Apple has rejigged the text-selection engine, and the cut/copy/paste tools, in iOS 13 and iPadOS, and they’re amazing. For the last ten years, selecting and manipulating text has been a frustrating nightmare on the iPad. Try to select a couple of words in Safari, for instance — a package delivery tracking number, for instance — and the selection would bounce back and forth between a few characters, and the entire page.
It was enough to drive you back to the comfort of the Mac’s mouse pointer.
In iOS 13, though, this has all changed. Text selection is accurate and predictable. And the new copy/paste gesture shortcuts become second nature almost immediately.
How to select text in iOS 13 and iPadOS: the cursor
First, let’s talk about the text-insertion point aka cursor. Previously you’d have to tap, and then hold on the text to activate the cursor, and then you’d have to drag it around inside a movable magnifying glass. It was a pain, adding a delay to every text interaction. Clearly it was built with the then-small iPhone screen in mind, and with the idea that you would only rarely use it.
The text insertion point grows when you drag it.
Photo: Cult of Mac
Now, you just touch anywhere in a text field, and the insertion point moves there. After you do this once, it becomes entirely natural. You can also pick up the cursor and drag it to where you want it, in which case it grows slightly to make it peek out from under your fingertip.
Most important, though, is that this is accurate. The insertion point ends up exactly where you want it, first time. It’s ironic that iOS has added mouse support, while simultaneously adding gestures that are actually better than using a mouse.
The excellence continues when you select words, parts of words, sentences, and paragraphs. Double-tapping a word selects it. Triple tapping selects a sentence, including the space after the period. And quadruple tapping selects the entire paragraph.
Finally, this just works.
Photo: Cult of Mac
Selections are also way more accurate. No more struggling to force iOS to select the two words you want to copy. It just works. I can’t tell you how much better it is, both for heavy use, and for the odd time you need to grab a single word.
So far, I’ve been talking about text inside a text field, like in a Pages document, or a Ulysses sheet. By “text field,” I mean an active text panel that you’re typing into, one where the keyboard is also on screen.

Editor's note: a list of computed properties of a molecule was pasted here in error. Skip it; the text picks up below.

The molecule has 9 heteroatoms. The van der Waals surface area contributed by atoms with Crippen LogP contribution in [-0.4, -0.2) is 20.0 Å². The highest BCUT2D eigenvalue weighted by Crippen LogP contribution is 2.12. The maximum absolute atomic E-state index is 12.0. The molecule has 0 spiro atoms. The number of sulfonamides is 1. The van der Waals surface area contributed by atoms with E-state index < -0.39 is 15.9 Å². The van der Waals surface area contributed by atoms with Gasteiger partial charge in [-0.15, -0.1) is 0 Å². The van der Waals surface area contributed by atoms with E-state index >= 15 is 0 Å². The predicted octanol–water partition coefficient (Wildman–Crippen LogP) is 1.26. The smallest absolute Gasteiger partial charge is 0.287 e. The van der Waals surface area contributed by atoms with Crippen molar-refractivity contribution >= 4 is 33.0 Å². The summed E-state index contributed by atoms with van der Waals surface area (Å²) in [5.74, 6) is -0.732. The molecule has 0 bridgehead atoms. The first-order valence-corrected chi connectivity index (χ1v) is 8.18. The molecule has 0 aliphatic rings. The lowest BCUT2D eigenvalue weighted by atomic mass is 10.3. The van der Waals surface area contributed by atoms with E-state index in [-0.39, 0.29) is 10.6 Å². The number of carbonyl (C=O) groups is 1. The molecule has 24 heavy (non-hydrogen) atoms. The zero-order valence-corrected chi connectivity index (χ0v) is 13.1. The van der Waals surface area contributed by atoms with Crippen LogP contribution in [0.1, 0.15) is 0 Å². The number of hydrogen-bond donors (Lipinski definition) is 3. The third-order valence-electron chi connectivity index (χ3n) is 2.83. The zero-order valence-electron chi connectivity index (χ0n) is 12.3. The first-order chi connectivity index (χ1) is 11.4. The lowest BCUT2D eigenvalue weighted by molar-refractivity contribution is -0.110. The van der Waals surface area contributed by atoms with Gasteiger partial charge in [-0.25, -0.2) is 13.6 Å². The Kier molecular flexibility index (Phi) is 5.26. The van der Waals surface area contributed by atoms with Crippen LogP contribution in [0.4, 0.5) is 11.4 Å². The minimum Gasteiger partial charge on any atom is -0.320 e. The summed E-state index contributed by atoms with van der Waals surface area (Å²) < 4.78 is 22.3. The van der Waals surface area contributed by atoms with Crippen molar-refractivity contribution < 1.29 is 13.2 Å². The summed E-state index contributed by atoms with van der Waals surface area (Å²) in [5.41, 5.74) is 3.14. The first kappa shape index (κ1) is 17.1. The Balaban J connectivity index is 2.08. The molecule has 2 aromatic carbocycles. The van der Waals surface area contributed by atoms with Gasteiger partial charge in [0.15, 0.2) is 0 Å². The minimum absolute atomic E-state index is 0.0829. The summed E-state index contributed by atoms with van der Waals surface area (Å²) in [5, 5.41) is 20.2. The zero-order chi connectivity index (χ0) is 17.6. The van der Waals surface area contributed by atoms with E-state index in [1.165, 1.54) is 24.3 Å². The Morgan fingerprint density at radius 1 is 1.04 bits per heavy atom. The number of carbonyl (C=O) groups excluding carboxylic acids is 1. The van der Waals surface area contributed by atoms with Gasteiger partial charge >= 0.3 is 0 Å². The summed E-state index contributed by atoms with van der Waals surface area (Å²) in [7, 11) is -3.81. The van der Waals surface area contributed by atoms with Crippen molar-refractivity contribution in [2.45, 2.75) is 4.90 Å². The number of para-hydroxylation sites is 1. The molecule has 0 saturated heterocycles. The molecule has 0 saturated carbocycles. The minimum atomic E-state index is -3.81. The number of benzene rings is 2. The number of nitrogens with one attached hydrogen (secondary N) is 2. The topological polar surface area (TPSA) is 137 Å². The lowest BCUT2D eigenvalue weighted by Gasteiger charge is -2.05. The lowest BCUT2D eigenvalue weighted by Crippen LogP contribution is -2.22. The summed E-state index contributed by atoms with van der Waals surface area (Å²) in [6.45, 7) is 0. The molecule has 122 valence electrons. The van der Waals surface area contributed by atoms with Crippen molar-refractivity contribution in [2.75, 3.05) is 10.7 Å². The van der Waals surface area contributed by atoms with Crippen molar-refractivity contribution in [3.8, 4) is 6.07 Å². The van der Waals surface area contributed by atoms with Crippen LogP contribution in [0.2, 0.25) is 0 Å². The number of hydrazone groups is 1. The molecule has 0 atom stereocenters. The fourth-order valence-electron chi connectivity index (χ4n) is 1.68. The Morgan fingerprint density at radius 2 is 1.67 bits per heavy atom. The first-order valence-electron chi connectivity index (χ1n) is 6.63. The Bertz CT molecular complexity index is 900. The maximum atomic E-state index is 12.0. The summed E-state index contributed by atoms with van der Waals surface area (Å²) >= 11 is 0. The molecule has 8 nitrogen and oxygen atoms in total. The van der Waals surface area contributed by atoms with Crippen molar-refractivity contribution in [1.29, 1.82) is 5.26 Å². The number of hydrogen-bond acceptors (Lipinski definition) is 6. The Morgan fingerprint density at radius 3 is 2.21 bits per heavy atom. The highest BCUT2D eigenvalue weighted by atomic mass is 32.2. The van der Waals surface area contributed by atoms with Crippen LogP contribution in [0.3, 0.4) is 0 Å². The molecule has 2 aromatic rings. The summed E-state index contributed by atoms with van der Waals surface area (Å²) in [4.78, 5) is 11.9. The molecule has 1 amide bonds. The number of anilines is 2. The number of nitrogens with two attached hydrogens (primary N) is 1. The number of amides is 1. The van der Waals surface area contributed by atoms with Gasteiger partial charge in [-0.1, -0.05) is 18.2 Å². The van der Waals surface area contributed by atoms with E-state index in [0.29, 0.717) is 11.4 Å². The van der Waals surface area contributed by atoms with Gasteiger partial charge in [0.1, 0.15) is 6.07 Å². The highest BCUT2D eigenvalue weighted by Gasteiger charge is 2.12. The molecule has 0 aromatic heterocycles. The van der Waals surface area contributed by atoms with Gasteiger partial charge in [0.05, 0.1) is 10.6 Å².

Text selection works differently on “non-active” text: text in a PDF, or in a Safari web page. In this case, you have to long-press on a word, and it will get selected. It seems snappier than in previous versions of iOS. Once you’ve selected a words, you can drag the text-selection handles as before. It works just as well as it does in an active text field.
Copy, paste, and undo
The other big change in iOS 13 are the new gestures for copy, paste, and undo. These work the same everywhere. With text selected, pinch in with three fingers. Or, more likely, two fingers and a thumb. This natural feeling gesture “grabs” the text. To paste, reverse the gesture, pinching out.
These are excellent gestures. They, too, feel natural after a few tries. It feels odd doing such a big gesture over text you just spent time selecting, but it Just Works™. A little label pops up to tell you what you’ve done, as in this screenshot:
Undo is equally easy. Just swipe left with three fingers to undo, and swipe right to redo. The undo gesture feels like you’re brushing away something from the screen, which is an apt metaphor. The undo gesture can interfere with some other gestures, though. For instance, playing chords in GarageBand, and then moving with your three fingers still on screen, can result in deleting an entire audio track.
Not just for power users
Some folks might complain that these gestures are not discoverable, and will be missed by most users. To which one might reply, “So what?” The old-style popover bubbles still work, so people can struggle along the old way.
It idea that everything has to be discoverable, and used by a majority of iOS owners, is the kind of thinking that got us into this mess in the first place. iOS has been very weak on powerful features, held back by a need to make everything easy for a majority to discover.
I’m happy that the iPad is finally diverging. The inclusion of ever more powerful keyboard shortcuts, along with these new gestures doesn’t affect “casual” users at all. On the Mac, you can choose ⌘-C to copy, or you can mouse up to the menu bar and find the command there. Now a similar choice is available on the iPad.
The new text tools, then, are excellent, and may be one of the most important updates in iOS 13 for many people. You’re going to love them.
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